This is an internship that you are doing while you are still in education. So you may be working there a few times a week before classes or you have a semester off to work, but you still are in the process of completing your degree. These are good as you can kill two birds with one stone and once you graduate not only do you have the degree, but you have the experience to go with it from day one.

Final year research project or dissertation

The research can be done for a particular company, and the topic chosen by either the firm or the student. The results of the study are put in a report and often presented to the company.

Post-graduate internship

These internships are normally full-time and are open to people who have recently finished their degree. The internship will be open to candidates who have just graduated in that field, yet don’t yet have all the experience needed to land in their proper careers yet.

Some of these internships also lead to the intern being employed properly after the internship period is over (usually 6 months). If not, then you’re gaining some experience that should help you when applying for that dream job!


A traineeship is where you combine working with training – so the employer essentially trains you in order for you to gain some sort of qualification. Traineeships can be full-time or part-time, yet they are usually full-time positions. They are also usually unpaid (however some do pay) and are open for people in education.

Volunteer Work

Volunteer work is pretty self-explanatory. This is work that you have volunteered to do and is unpaid. It may seem crazy to be working for no money, but it is highly valued when it’s on your resume. Of course, this isn’t going to pay the bills, so it must be something that you do if you have the finances from elsewhere.


What should I take into consideration when applying for an internship?

If you are a non-EU citizen, you have similar rules as you would a normal job. However, what type of internship you take will determine what sort of permit you will need in order to be able to do that internship. EU citizen? You have the same rights are you would any other job (no permit etc needed!) – check out our permit guide here for more info.

For example, if you’re from a non-EU country, will the internship be part of a study programme or like a paid job? If it is part of your studies, then a work permit does not need to be issued and you can continue as usual on your student visa. You will need to take out Dutch health insurance for this, but due to your low payment, you will be eligible for healthcare allowance which should cover the cost of your healthcare. You will also need to take out Dutch health insurance if you are an EU national undertaking an internship.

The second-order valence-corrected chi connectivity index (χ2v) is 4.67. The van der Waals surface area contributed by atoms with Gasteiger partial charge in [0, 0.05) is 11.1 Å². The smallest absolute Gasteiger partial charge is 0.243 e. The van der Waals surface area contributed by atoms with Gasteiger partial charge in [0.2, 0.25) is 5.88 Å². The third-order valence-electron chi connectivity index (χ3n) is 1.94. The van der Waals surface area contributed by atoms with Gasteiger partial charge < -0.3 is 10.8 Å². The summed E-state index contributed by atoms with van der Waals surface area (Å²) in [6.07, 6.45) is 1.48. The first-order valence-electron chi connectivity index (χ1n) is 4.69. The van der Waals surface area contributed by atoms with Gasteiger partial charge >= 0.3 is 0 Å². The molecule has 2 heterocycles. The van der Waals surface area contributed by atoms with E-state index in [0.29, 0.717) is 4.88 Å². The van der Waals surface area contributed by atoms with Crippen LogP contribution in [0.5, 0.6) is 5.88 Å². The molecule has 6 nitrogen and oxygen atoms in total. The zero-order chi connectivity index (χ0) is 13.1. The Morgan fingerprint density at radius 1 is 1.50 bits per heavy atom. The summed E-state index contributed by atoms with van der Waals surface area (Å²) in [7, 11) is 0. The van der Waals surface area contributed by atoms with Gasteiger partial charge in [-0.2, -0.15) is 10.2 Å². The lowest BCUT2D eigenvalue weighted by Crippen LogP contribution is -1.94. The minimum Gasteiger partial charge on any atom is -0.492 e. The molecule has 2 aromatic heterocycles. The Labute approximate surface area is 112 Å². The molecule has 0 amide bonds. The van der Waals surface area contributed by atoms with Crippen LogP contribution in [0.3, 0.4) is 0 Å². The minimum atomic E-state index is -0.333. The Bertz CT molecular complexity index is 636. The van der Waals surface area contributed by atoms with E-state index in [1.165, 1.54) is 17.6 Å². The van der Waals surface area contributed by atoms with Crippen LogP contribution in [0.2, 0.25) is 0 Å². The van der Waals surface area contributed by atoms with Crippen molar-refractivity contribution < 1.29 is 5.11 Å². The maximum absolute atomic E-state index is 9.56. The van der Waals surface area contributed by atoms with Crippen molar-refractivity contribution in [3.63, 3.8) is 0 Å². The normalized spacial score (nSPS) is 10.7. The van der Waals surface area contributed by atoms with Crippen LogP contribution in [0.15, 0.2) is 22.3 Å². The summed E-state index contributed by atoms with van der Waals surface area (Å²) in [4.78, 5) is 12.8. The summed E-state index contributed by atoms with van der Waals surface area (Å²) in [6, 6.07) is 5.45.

If it is anything other than this and you are no longer studying, then you will be subject to the usual working rules, so you need to ensure that you have a valid permit for this. Please bear this in mind before applying.

internships in the Netherlands
Internships in the Netherlands are only possible if you’ve sorted your permit/visa out!

How do I find and apply for internships in the Netherlands?

You can usually find internship positions through your university and if not, as simple google search should bring up some results. Internships are also posted on usual Dutch employment websites – in the search bar remember to include ‘internship’ and they should all show up. Job fairs are another good way of finding internships. Linked in is another great platform to find them on – more and more people are doing it this way.

When you do find somewhere suitable to apply to, expect to have to send a resume and a motivational letter, just like you would a regular job and like we said at the start, expected to be invited in for an interview. They want to make sure they’ve got the right person.

Good luck!

Have you ever had an internship in the Netherlands? Let us know your experience in the comments!

Emma Brown
A familiar face at DutchRevew. Emma arrived in Holland in 2016 for a few weeks, fell in love with the place and never left. Here she rekindled her love of writing and travelling. Now you'll find her eating stroopwafels in the DutchReview office since 2017.